The ebb and flow of staff, particularly senior ones, is a continual concern for any consultancy, though it can often be explained by natural causes.
This may be so in the case of the former Fitch Plc, or “old Fitch” as some now distinguish it, since its acquisition by US group Lighthouse Holdings and de-listing from the Stock Exchange. The group maintains that the timing of a spate of recent departures from its London office are a coincidence, and not related to the restructure.
Within the past couple of weeks at least four senior staff have left Fitch’s UK office, and five associate directors have been promoted from within. Further departures are rumoured too. Internationally, a global operations board has been reshaped from Fitch’s UK and US directors, plus representation from its new parent Lighthouse, whose president is Fitch chairman Martin Beck.
The resignations in the UK should not be underestimated. Senior consultants Neil Whitehead and David Fraser, and senior associate directors Alan Thompson and Nick Butcher, have all left the UK office.
Whitehead and Thompson join their former boss Rodney Fitch to help mould new business at Rodney Fitch & Co. Fraser is joining Fitch’s client Heron International as design director, while Butcher is off to pastures unknown. The four have certainly provided a backbone to UK operations for a long time. Neil Whitehead was with the group for 14 years.
Incidentally, or perhaps as a consequence, five new associate director positions have been created in the UK, and awarded internally to an established but younger group of names. Caroline Dibble, Henri Villiers, Felicity Thomas, Zuilmah Wallis and Sean O’Mara have been made associate directors. They will be joined by a replacement for Whitehead, plus former BDG McColl business development manager Robin Kadrnka, who becomes Fitch’s European marketing manager.
The tweaking of the group’s top tier also sees the arrival in London of Marla Aberegg from the Fitch US management team. As senior consultant she will assist in the integration of the new-look US and UK operations.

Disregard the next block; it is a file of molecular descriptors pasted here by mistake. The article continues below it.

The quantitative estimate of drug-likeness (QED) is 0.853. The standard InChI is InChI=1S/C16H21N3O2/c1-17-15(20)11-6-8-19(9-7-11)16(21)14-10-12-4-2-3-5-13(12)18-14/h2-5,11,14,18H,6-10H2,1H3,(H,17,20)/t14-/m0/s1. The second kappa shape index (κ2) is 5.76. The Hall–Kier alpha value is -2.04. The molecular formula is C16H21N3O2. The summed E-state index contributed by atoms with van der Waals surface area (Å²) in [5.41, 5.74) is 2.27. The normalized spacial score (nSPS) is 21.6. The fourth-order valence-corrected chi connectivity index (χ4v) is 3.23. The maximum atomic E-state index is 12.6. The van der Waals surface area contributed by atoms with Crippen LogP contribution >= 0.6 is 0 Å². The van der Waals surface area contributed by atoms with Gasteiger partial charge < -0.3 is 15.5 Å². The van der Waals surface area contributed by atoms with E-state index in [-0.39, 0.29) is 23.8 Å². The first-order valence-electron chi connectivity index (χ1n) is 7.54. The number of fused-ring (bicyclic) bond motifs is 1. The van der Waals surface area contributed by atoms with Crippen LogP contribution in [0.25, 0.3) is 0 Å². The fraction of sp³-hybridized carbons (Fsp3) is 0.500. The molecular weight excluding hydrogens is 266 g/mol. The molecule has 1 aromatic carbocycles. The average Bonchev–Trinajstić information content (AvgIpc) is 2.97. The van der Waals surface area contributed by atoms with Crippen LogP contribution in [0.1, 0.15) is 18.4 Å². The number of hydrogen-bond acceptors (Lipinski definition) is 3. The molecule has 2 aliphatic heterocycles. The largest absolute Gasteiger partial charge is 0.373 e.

In the UK, Lighthouse has already acquired merger and acquisitions consultancy Financial Dynamics, and direct marketing agency Communicator. In the US it has bought the San Francisco design group Primo Angeli.
Lighthouse’s plan was always to create a global group of marketing, branding, and design companies without straying above the line, according to Mark Scott of Lighthouse, who is based in Lighthouse’s three-strong Mayfair office in London. Some predict that in order to realise any profit, Lighthouse will be forced to re-list Fitch in the US when it has expanded.
Staff recruitment, particularly at middle and senior level, is also ongoing in the London offices of Fitch. “We are looking to recruit and extend the London team across a number of areas,” says Wallis. “Before the Lighthouse deal we had lots of plans but no finance. We couldn’t raise money on the London stock exchange either. Clearly now we are going to be looking to exploit opportunities with Lighthouse businesses, although the number one priority is to grow the business organically.”
The new line-up for the Fitch global operations board sees another reshuffling of positions. The line-up is now: chairman (and president of Lighthouse) Martin Beck, vice-chairman Jean-Francois Bentz, joint UK managing directors Giles Marking and John Harrison , US co-managing directors Spencer Murrell, Bill Faust, Mark Artus, Greg Vick (also worldwide chief financial officer) and UK senior consultant of branding and communications Marla Aberegg. Their first global marketing meeting since Fitch’s de-listing takes place next month.
The changes don’t stop there. Philip Ling and Desmond Gunewardena resigned as non-executive directors on 28 May (a formality imposed by the de-listing). Remaining non-executive director Bernard Roux is joined in the role by former Fitch finance director Gerry McCleod.
Fitch joint managing director John Harrison plays down the involvement of Lighthouse, saying it is literally 12 people around the globe. “The last thing they want to do is interfere with the businesses they acquire.” And, whether Lighthouse has prompted recent departures or not, its investment in Fitch’s expansion is still helping a new generation of management to progress.
*Denotes Design Week Top 100 figures 26 March 1999
Fitch management team in London